SSS the SUPER Snake Goes sss

Emergent Literacy

Anne Barron


Rationale: This lesson will help children identify /s/, the phoneme represented by S. Students will learn to recognize /s/ in spoken words by learning meaningful representation (their finger moving like a snake) and the letter symbol S, practice finding /s/ in words, and apply phoneme awareness with /s/ in phonetic cue reading by distinguishing rhyming word from the beginning letters.


Primary paper and pencil;

Chart with “Silly Sally the snake sings super silly songs”

Drawing paper and crayons

Word cards with sick, lick, meek, seek, dim, swim, stop, pop

The book Verti

Worksheet identifying pictures with /s/. 


 1. Say: Today we are going to be talking about a new letter and seeing how our mouth moves to make the sound the letter stands for. After learning about the letter S you will be able to recognize the letter. The letter we are going to be talking about is a S. We will look at how our mouth moves, we will listen for the /s/ sound that is made with the letter s. S sounds like a snake slithering in the grass.

2. Let’s pretend to be a snake with our finger, /s/, /s/, /s/. [pretend our finger is a little snake]. What does our mouth do when we make the /s/ sound? Notice that when we say /s/, our lips open, our teeth come together and air comes out.

3. Let me show you how to find /s/ in the word snap.  I’m going to stretch out snap in super slow motion and listen for the sssnake sound.  Sssnaap. Sssnnaap There it was! At the beginning of the word I can feel my teeth coming together and air coming out in the word snap.

4. Let’s try a tongue twister.  “Silly Sally sings super sassy songs.” Let’s all say it together three times.  Now say it again, and this time, stretch the /s/ at the beginning of the words.  “Ssilly Sssally ssssings sssuper ssassy sssongs.” Try it again, and this time break it off the word: “/S/illy /s/ally /s/ings /s/upper /s/assy /s/ongs.”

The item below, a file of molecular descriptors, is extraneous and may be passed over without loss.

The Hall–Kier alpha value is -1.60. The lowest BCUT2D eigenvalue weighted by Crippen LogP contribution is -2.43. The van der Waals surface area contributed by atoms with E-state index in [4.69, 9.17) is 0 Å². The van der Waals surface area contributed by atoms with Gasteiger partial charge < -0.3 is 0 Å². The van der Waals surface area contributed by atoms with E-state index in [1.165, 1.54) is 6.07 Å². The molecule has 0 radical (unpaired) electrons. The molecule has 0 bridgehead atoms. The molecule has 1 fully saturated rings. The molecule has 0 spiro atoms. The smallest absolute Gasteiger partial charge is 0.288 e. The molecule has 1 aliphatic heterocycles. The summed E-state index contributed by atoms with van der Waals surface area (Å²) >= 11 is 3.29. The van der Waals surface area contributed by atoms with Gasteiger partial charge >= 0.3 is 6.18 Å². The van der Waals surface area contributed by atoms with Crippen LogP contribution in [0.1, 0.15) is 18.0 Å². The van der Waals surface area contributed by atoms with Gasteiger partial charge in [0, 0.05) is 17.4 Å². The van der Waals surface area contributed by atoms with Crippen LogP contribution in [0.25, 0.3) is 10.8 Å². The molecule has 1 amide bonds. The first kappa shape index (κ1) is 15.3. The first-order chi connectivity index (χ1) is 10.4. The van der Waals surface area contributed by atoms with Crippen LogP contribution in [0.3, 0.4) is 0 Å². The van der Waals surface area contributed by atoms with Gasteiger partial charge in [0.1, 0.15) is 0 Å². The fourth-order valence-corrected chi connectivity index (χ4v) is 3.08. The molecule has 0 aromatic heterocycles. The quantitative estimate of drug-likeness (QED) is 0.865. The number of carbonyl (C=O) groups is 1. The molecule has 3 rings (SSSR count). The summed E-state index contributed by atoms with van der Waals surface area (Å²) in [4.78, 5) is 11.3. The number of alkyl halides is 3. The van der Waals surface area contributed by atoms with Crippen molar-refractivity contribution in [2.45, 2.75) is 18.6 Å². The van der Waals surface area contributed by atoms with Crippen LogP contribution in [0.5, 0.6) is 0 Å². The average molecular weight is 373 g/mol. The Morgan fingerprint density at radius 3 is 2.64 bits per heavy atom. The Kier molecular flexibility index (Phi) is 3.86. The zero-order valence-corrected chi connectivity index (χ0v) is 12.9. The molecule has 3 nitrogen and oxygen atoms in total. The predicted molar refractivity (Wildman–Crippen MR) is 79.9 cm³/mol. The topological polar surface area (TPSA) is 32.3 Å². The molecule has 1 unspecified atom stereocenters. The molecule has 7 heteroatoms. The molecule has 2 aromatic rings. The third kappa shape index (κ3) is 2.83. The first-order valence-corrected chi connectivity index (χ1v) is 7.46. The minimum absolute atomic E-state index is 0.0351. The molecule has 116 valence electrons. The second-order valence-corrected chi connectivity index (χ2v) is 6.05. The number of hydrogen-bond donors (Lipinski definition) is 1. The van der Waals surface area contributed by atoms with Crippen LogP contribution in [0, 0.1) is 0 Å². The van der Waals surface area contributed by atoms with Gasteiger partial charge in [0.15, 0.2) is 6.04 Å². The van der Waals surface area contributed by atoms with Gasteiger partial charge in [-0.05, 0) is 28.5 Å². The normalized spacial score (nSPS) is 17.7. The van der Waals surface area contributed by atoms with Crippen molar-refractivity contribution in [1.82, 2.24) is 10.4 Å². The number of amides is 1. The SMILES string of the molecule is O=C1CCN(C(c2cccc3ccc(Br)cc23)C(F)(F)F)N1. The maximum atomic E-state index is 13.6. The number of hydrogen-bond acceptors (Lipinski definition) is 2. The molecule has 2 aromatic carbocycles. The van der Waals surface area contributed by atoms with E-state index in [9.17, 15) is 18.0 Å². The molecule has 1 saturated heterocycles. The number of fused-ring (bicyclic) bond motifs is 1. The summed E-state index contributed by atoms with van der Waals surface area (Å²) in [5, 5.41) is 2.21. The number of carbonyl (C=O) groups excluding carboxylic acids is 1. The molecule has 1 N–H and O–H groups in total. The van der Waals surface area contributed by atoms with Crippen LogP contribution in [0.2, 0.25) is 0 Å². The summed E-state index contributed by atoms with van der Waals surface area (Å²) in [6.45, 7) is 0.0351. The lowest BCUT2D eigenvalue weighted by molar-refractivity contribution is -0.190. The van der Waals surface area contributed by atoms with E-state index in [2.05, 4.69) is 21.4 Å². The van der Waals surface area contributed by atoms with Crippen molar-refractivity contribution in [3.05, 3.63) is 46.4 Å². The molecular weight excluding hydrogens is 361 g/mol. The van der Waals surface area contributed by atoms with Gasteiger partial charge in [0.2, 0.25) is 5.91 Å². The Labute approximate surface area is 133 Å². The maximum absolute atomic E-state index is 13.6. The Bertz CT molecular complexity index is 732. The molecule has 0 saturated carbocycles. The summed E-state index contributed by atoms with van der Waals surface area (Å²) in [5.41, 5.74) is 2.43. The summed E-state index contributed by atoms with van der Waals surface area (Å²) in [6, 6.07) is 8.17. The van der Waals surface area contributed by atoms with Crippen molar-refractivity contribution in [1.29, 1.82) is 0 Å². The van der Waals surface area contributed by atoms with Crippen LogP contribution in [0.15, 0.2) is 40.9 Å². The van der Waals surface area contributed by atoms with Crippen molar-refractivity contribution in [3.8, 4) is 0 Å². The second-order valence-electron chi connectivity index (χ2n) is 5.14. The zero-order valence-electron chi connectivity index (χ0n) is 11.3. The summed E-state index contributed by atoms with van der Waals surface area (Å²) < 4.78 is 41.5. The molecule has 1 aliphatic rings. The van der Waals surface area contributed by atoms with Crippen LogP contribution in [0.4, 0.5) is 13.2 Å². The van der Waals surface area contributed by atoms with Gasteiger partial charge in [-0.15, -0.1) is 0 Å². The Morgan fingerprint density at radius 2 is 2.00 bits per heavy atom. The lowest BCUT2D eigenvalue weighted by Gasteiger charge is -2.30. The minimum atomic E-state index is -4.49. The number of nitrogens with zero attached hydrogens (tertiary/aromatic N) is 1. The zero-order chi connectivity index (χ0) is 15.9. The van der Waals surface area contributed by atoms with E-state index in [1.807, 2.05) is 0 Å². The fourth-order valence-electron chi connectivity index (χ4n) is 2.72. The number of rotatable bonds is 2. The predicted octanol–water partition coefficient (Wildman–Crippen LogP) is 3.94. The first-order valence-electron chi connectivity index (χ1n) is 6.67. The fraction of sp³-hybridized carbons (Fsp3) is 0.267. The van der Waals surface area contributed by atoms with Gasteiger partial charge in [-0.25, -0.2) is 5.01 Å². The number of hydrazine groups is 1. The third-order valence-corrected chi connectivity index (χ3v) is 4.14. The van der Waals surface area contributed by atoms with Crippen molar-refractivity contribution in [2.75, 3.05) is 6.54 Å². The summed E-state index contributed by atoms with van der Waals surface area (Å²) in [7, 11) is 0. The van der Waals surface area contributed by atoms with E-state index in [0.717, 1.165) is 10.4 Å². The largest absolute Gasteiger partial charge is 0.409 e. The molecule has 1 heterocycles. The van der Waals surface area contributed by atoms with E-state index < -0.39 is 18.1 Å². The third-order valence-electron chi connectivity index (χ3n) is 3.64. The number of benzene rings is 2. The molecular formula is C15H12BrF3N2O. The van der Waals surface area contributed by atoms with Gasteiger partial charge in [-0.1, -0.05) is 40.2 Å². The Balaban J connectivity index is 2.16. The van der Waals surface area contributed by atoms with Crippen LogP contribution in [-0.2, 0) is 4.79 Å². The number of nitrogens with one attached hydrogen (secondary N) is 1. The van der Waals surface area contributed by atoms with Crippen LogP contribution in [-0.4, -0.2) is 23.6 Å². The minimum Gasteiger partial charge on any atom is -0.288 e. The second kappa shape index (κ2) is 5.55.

5. Next ask your students to identify words with the /s/ in it. Do you hear /s/ in space or race? Sad or glad? Go or stop? Home or Soon? Face or nose?  Say: Let’s see if you can spot the mouth move /s/ in some words. Slither your snake if you hear /s/: The sad girl snapped her finger slowly to a slow song.

6. [Have students take out primary paper and pencil].  We use letter S to spell /s/.  Capital S looks like a big snake. First form a letter c up in the air between the rooftop and the fence, and then swing back.  Let’s write the lower case letter s it looks like a baby snake. Form a tiny cup in the air and then swing back.

7. Say: Now we are going to read one of my favorite books. It is about a big snake who ends up sitting in the sun too long and cannot move. We will have to read to figure out what happens to him. While I read the story if you hear the sss sound show me with your finger slithering like a snake. [While reading make sure to emphasize the S words. ex. /s/nake and /s/at) After have students draw a picture of a snake being flung in the air. Have them start by writing a capitol letter S and then decorating it like Verdi the snake.]

 8. Show SIT and model how to decide if it is sit or fit: The S is like that slithering snake sss-it. When you read the word, look and listen for the slithering snake.  You try some [showing notecards: SICK: sick or lick?  SEEK: meek or seek? SWIM: Dim or Swim?  STOP: Stop or Pop? Good job.]

 9. For assessment, distribute the worksheet. Students are to complete the partial spellings and color the pictures that begin with S.  Call students individually to read the phonetic cue words from step #8.


 Beginning Consonants Worksheet! KidZone Preschool and Kingergarten.

Bruce Murray, Brush your Teeth with 

Adams, M. J. (1990). Beginning to read: Thinking and learning about print. Cambridge, MA: MIT Press

Carlson, Mary Cam. (2012). Sss Says the Snake.

Verti, Cannon, Janell, April 1, 1997 Hartcourt Children’s Book; 1st edition.

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